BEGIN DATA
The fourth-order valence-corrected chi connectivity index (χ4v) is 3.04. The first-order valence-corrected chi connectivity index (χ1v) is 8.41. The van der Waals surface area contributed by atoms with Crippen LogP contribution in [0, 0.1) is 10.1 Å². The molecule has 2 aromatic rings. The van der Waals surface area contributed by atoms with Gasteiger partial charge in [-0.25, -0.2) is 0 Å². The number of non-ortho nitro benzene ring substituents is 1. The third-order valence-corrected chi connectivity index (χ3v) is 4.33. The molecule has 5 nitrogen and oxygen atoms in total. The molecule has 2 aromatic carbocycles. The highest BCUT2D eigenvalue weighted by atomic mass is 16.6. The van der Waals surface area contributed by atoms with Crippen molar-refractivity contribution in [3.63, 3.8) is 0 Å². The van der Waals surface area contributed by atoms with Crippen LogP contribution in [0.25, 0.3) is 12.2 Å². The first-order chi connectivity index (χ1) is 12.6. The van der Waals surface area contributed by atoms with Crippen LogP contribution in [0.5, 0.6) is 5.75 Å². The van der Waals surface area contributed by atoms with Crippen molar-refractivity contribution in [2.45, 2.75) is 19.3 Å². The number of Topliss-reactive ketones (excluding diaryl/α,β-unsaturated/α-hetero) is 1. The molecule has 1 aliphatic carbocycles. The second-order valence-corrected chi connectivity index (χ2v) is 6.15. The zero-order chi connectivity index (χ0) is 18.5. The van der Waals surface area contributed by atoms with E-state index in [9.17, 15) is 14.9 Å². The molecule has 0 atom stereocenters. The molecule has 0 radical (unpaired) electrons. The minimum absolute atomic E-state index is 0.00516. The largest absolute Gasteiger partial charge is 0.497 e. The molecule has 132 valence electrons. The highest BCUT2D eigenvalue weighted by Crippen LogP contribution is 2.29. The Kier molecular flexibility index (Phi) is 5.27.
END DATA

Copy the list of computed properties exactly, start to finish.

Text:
The fourth-order valence-corrected chi connectivity index (χ4v) is 3.04. The first-order valence-corrected chi connectivity index (χ1v) is 8.41. The van der Waals surface area contributed by atoms with Crippen LogP contribution in [0, 0.1) is 10.1 Å². The molecule has 2 aromatic rings. The van der Waals surface area contributed by atoms with Gasteiger partial charge in [-0.25, -0.2) is 0 Å². The number of non-ortho nitro benzene ring substituents is 1. The third-order valence-corrected chi connectivity index (χ3v) is 4.33. The molecule has 5 nitrogen and oxygen atoms in total. The molecule has 2 aromatic carbocycles. The highest BCUT2D eigenvalue weighted by atomic mass is 16.6. The van der Waals surface area contributed by atoms with Crippen molar-refractivity contribution in [3.63, 3.8) is 0 Å². The van der Waals surface area contributed by atoms with Crippen LogP contribution in [0.25, 0.3) is 12.2 Å². The first-order chi connectivity index (χ1) is 12.6. The van der Waals surface area contributed by atoms with Crippen LogP contribution in [0.5, 0.6) is 5.75 Å². The van der Waals surface area contributed by atoms with Crippen molar-refractivity contribution in [2.45, 2.75) is 19.3 Å². The number of Topliss-reactive ketones (excluding diaryl/α,β-unsaturated/α-hetero) is 1. The molecule has 1 aliphatic carbocycles. The second-order valence-corrected chi connectivity index (χ2v) is 6.15. The zero-order chi connectivity index (χ0) is 18.5. The van der Waals surface area contributed by atoms with E-state index in [9.17, 15) is 14.9 Å². The molecule has 0 atom stereocenters. The molecule has 0 radical (unpaired) electrons. The minimum absolute atomic E-state index is 0.00516. The largest absolute Gasteiger partial charge is 0.497 e. The molecule has 132 valence electrons. The highest BCUT2D eigenvalue weighted by Crippen LogP contribution is 2.29. The Kier molecular flexibility index (Phi) is 5.27.